Knowing you’ve made a difference that way is so moving.
It feels so good to be a part of people’s lives in that way. I have to tell you—I was at a project in Kauai one day when the [client] was home. He’s an important ear, nose and throat surgeon. The project has a big bookshelf, and I was going through the books, talking to myself as I color-coded them. He was laughing at me—in a playful way, we’re friends at this point—and I was like, “What’s so funny?” He said, “You’re taking this so seriously.” And I said to him, “Look, we can’t all be saving people’s lives, but what I’m doing for you here is going to rejuvenate you so that you can.” And what’s crazy is a few weeks later, they gave birth to their firstborn child in front of that bookshelf. The wife did a home birth, and she called me a couple of weeks ago and said, “Send me your Google review link, because I just got this overwhelming feeling of how much you’ve impacted our lives by what you did for us, and I want to let everyone know.”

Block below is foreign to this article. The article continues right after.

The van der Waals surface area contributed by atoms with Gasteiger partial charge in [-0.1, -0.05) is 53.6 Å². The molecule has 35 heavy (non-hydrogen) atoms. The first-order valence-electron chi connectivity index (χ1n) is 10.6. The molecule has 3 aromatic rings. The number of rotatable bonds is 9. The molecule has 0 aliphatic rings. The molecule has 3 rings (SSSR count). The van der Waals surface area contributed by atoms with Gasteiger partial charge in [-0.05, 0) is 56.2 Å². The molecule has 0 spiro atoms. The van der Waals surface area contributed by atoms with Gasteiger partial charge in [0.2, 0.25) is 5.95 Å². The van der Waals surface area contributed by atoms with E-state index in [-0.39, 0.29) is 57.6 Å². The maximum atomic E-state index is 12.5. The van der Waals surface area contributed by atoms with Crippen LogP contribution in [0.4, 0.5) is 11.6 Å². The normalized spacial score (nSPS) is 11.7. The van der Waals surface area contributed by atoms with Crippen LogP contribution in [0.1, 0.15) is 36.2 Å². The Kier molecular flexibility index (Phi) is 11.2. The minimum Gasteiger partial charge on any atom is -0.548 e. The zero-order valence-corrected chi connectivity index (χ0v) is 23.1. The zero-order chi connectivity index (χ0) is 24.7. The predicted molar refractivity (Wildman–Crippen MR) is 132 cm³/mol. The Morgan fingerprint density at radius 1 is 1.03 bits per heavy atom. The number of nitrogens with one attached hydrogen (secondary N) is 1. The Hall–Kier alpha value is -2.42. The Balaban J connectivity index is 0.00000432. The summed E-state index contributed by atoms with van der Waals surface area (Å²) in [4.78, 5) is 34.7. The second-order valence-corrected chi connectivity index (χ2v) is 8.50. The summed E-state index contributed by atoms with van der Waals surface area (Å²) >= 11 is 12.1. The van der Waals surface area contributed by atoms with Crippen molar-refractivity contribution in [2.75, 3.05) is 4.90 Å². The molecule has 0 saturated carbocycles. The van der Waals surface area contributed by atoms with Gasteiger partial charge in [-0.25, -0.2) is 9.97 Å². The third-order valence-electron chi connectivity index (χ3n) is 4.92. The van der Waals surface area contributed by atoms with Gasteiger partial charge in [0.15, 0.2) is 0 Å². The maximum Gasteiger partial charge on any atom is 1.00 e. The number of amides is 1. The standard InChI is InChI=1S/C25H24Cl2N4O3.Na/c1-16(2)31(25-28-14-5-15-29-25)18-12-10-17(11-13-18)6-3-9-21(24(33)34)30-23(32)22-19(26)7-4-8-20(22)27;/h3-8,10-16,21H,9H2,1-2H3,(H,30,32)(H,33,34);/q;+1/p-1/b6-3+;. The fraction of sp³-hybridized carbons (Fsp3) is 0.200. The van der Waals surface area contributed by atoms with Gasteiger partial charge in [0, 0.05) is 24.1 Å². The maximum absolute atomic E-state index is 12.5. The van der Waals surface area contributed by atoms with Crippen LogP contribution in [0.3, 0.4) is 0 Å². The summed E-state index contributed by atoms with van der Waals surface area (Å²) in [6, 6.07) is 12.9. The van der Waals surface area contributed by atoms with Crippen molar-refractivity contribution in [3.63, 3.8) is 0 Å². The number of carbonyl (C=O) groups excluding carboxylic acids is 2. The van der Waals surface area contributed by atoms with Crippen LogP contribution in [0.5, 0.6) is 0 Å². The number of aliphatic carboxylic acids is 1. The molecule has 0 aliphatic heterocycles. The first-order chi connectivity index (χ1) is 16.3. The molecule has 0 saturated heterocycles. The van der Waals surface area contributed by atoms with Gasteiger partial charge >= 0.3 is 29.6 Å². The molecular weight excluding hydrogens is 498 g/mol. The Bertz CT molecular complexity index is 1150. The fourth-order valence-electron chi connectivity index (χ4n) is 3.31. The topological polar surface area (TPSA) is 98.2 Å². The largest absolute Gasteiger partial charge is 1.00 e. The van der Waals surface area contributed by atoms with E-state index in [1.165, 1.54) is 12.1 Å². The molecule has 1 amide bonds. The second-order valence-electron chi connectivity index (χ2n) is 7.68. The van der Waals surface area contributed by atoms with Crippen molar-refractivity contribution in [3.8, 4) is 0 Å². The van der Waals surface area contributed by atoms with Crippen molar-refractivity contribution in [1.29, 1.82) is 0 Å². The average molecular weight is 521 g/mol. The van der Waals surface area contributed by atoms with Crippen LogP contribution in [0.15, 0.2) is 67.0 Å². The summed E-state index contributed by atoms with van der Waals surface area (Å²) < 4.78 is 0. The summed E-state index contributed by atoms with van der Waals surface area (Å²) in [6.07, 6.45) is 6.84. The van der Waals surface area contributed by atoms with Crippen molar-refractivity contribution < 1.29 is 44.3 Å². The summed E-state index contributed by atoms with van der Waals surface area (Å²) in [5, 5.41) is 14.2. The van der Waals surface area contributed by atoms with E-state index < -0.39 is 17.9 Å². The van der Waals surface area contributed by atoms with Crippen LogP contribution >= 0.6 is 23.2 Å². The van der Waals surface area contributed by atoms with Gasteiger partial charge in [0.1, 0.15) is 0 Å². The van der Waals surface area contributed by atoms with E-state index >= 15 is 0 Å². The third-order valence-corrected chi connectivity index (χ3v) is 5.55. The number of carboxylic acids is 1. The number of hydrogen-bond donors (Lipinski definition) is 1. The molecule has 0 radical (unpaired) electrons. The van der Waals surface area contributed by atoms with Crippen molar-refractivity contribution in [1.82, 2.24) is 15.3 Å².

You’re bringing a baby into this world that I helped you create? How is there anything better than that? That’s why I’m going to keep dreaming, keep pushing myself and keep enjoying the journey.